I suspect that Dick felt that the path to brilliance, or truth, or Gnosis, was inexorably tied to the path of disillusionment and paranoia, because reality total really IS that bad. Under all the paranoia and narcissism, being the most important person in the world isn’t good for Gumm; the world he’s the center of is hellish.

Which leads to the rundown of the process of doubt Dick leads Gumm and the reader through: Gumm may not be psychotic, but rather neurotic: his grandiosity may be real, and his fantasies of normalcy and stasis a reaction to that fact. The “babyland” idea comes up a lot in Dick’s irv, and to me represents neurosis amazingly well, especially as these “safe” settings almost always prove otherwise. The truth might be bad, but at least you don’t have a surprise to look forward to. Of course these are both rooted in narcissism, at least theoretically; but again, isn’t that splitting hairs a bit? Any view of reality that is seriously flawed will tend to point an outside observer to the sense of self. I don’t know that it proves that one’s impression of self-importance is always the cause of these failures to perceive reality.

Cantor is quoted “…grandiosity and persecution are opposite sides of the same coin, as illustrated by the related and generally inseparable beliefs, ‘I am important enough to be singled out for persecution’ and ‘I am singled out for persecution because I am important enough’”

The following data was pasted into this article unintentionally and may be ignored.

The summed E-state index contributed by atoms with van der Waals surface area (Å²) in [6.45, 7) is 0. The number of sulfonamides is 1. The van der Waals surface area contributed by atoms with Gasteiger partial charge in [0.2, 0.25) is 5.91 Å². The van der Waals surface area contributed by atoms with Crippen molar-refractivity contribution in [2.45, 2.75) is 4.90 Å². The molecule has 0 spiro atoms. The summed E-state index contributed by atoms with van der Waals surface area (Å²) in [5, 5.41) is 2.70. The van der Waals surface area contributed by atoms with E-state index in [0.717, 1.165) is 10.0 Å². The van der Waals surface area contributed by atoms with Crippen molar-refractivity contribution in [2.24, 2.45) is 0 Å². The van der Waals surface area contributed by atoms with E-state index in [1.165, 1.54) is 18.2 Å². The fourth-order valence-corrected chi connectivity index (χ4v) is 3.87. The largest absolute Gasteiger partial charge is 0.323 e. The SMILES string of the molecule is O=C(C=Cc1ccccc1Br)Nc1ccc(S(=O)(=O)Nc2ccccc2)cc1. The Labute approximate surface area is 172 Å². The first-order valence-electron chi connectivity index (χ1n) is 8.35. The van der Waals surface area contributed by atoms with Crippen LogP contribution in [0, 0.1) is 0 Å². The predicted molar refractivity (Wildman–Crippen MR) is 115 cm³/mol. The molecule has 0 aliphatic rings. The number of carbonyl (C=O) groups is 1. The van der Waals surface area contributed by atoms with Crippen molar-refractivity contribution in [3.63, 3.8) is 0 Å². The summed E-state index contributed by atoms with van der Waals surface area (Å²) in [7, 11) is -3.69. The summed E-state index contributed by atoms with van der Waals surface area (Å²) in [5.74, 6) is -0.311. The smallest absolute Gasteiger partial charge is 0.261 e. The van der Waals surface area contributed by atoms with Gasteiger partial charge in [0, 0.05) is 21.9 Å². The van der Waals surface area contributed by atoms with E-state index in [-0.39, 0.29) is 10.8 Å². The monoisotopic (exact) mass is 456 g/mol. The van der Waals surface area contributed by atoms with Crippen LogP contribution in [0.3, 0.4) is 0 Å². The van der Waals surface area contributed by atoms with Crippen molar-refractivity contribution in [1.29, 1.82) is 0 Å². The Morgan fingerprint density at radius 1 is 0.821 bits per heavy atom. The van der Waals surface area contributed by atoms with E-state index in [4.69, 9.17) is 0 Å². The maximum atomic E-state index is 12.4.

Certainly this is one way to see things, just as one can approach Phil’s mystical experiences from this perspective. But I think it’s important to remember that Dick was working out his experiences, worldview, etc. in his writing. While the above statement is often applicable in an analytical setting, it excludes a very important third option: that the subject simply becomes aware of his persecution or undue attention. Much of Dick’s writing seems to me to deal with this meta-question: “ I have seen something, I know it to be true. Now what?” Let’s create a third possibility to go with Cantor’s two: “I am being persecuted. I am being singled out. Therefore, someone is persecuting me or singling me out. I do not need to believe I am important; they have done that for me.

Advertisements

The Benign Invasion

Posted in Uncategorized with tags , , , , , , , , , , on June 28, 2011 by theclockworm

TELESCOPY

Some of you may have noticed that I removed my earlier post about Gnosticism. This comes after a long week of some fairly unpleasant realizations and conversations. I’d like to be able to talk about some of my ideas, but I’m not sure what the proper forum for that is; I’m pretty sure this isn’t it.

That said, I think I’ve figured some things out in the past week. I started out feeling like no one had ideas even similar to mine; After some serendipitous stumbling around the internet, I discovered some evidence to the contrary over here.  I have yet to make my way through the entirety of Mr. Stratford’s online writing, but suffice it to say, on the major (non-theological) interpretations, a lot of his ideas are similar to mine. There’s a lot less of the religious focus, a lot more openness to the full variety of philosophical implications, and a lot less ass-holery in general than some other places I’ve been. But there’s still a big gap; there’s more than a fair share of the religious language that I’m not so thrilled about, and, indeed, a bit too much of  “gentle” focus on application (in a way that tends to lose the thread of the ideas).